The cost of free personal care has soared in recent years
Scotland may no longer be able to afford free personal care for all its elderly population, the country's top social worker has claimed.
Harriet Dempster, the president of the Association of Directors of Social Work, said spending cuts meant the policy may have to become means-tested.
The latest figures showed free personal care costs the taxpayer more than £350m a year.
The Scottish government insisted it was still committed to the policy.
But Ms Dempster said public spending was facing cuts at the same time as the elderly population was rising.
She suggested it was time to make sure the most vulnerable were supported, perhaps by recognising that some elderly people could afford to pay for the service.
She told BBC Radio's Good Morning Scotland programme: "The most important thing is to provide support to our vulnerable and elderly.
"When we've got short resources, we want to ensure that the most vulnerable people who are not in a position to make a contribution get the services.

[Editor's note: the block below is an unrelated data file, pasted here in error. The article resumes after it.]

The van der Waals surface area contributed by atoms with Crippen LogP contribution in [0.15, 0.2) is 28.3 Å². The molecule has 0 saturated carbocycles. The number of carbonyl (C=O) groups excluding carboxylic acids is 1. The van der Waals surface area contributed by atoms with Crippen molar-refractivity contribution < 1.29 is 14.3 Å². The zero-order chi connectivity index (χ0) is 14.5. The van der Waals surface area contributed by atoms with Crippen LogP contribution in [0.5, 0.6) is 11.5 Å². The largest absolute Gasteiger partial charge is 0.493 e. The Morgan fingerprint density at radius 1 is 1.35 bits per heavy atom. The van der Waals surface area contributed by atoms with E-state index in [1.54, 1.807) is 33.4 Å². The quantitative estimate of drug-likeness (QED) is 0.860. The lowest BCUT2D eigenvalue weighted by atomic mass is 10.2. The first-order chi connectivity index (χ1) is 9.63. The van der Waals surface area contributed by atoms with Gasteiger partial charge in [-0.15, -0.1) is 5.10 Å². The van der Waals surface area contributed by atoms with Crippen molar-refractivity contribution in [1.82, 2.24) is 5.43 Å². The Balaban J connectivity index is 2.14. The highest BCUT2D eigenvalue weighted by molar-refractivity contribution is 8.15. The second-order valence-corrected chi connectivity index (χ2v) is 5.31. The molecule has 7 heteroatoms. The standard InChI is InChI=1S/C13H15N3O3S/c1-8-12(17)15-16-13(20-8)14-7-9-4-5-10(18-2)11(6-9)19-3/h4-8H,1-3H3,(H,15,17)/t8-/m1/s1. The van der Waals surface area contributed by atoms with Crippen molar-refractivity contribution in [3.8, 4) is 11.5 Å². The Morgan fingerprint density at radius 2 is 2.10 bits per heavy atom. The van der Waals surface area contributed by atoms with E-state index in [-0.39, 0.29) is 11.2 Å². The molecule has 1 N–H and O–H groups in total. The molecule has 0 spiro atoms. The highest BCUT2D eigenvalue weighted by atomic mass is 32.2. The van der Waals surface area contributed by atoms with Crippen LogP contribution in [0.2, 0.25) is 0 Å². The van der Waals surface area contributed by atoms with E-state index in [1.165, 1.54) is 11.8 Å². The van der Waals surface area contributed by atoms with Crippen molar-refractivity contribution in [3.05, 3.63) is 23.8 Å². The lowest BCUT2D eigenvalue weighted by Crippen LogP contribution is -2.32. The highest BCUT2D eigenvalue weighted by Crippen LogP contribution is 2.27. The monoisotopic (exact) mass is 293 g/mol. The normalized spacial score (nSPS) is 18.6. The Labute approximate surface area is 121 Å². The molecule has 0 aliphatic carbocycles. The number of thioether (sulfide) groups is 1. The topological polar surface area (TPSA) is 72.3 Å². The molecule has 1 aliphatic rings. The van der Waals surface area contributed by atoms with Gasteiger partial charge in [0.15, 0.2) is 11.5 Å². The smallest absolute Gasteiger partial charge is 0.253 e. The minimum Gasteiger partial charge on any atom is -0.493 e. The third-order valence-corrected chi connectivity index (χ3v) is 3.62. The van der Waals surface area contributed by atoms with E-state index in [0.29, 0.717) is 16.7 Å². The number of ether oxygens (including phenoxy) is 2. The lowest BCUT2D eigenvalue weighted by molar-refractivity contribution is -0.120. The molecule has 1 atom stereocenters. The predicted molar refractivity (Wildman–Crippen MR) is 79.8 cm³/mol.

"It's really questioning whether the policy in the medium and longer term is viable and I'm asking that we have a discussion and debate about that now."
She added: "I think we need to look at all the needs of our elderly and we need to take a position where we recognise that people are in different positions in society about their ability to pay."
The policy is currently used by 50,000 vulnerable people, and costs rose by 11% to £358m last year.
Her view is likely to be seen as important because it is directors of social work who have to administer the policy.
The Scottish government said it was working with councils and health boards to see how they could provide services for the elderly in years to come.